|Pr. and Mrs. Lueking|
Along the way one encounters 250 people--nurses, chaplains, pastors, teachers, laity, other ministers--from 32 countries on five continents. So the reader travels from Palestine to Papua New Guinea, through Africa, eastern and western Europe, Central and South America, India, and Australia. Each of the nine parts of the book begins with a introductory chapter on that part of the world. Included in each of these introductory sections is a very helpful, simple map of the particular region that is uncovered.
Last fall I referred to the book's narrative on Japan. Today I'd like to highlight another story, one that centers on Bethlehem in Palestine. I was reminded of this story because Pr. Lueking's CC reflections on the lectionary for Sunday, January 23, also refer to this troubled turf.
Dr. Lueking comments on their plight: "[Adel] and his family have learned to live from Sunday to Sunday as doers of the Word that feeds their souls and motivates them to return evil with good. Christ's death and resurrection has broken down the worst of all walls, Adel said, the one that separates them from God. They see examples of grace at work in the lives of others at Christmas Lutheran Church whom they know and admire, helping them to stave off the inertia of self-pity that only makes bad situations worst. It is from his spiritual roots in the Gospel, well nourished in his congregation, that he has found what it takes to rebuild his life and livelihood after losing everything as a refugee a quarter century earlier. That same source makes him an example to his children to whom he has passed on the faith and vision of overcoming evil with good as a way of life in Bethlehem" (p. 4).
Through Pr. Lueking's description of this non-violent Palestinian family, we gain insight into the larger context that includes the five Lutheran congregations (3,000 Lutheran Christians) and the 150,000 other Christians within the 2.2 million Palestinian population within the West Bank. Despite the deep frustration that Pr. Raheb, the Khaders, and other Bethlehemites experience, they continue to act with faith, hope, and love. They have built a cultural center, a medical clinic, schools, a college (the first Christian institution of higher ed started in the Middle East in decades), and have instituted programs aimed at educating and cultivating individuals who might otherwise succumb to the blight of helplessness and hopelessness.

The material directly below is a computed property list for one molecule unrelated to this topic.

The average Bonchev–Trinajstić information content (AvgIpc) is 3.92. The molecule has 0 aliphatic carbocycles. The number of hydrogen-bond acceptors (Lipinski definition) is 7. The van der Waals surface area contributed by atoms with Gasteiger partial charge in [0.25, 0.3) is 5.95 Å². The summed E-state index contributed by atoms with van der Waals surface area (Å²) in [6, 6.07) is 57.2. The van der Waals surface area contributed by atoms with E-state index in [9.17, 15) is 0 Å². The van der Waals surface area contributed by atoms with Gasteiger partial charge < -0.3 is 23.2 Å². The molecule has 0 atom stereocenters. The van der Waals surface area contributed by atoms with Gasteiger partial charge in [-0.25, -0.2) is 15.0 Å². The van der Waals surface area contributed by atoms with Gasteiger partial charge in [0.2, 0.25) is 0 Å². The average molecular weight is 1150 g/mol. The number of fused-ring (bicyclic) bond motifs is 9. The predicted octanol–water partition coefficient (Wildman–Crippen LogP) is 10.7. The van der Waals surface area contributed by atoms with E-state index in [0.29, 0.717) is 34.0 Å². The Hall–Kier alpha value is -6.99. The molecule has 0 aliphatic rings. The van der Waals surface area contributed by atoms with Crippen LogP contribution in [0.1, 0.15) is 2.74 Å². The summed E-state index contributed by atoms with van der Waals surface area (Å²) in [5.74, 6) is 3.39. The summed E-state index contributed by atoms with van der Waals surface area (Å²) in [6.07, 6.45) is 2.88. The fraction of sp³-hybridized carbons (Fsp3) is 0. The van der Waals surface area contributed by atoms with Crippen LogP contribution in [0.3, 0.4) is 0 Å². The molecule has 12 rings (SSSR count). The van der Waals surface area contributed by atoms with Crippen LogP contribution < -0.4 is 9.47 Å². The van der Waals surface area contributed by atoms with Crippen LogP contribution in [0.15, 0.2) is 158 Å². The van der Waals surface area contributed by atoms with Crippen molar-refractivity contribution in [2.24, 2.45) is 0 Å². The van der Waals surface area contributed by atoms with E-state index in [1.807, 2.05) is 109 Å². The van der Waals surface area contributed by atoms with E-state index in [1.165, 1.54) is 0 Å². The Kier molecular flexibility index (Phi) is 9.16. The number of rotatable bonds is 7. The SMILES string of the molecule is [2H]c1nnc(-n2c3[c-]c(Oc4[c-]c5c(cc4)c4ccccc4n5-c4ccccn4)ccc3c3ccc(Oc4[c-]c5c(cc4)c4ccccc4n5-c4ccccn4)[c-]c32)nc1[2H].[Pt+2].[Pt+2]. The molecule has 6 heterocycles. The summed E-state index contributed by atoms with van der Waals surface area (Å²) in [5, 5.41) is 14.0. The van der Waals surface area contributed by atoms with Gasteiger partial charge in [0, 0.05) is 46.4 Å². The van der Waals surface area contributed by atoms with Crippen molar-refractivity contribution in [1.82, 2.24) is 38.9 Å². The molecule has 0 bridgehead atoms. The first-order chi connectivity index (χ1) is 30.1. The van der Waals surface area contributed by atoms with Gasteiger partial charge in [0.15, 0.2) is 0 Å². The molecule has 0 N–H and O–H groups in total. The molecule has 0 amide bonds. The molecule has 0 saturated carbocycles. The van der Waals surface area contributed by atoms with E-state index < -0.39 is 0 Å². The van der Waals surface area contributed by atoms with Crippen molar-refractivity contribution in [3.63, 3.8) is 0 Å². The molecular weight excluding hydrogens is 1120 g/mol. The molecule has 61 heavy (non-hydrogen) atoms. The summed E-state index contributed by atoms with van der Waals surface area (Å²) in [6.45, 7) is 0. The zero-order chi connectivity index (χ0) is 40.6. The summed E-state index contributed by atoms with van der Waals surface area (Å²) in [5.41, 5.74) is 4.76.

For similar reflections on Bethlehem's Christians, see Dr. Lueking's CC reflections in the Jan 11 issue of the Christian Century, p. 21.
I know that Pastor Lueking would like to connect young Christian people in the United States with Christian counterparts elsewhere in the world. If you are interested in participating in that kind of "e-exchange," contact Pastor Lueking through http://www.deanlueking.com/ or his Facebook page http://www.facebook.com/pages/F-Dean-Lueking/122888817731170
To order your copy of Through Their Eyes, visit http://www.tyrabookschicago.com/ or the above web addresses of Pr. Lueking.
In coming weeks I hope to highlight other chapters from this eye-opening book. I'm also thinking that I will use it in my introductory course on Lutheranism Past and Present.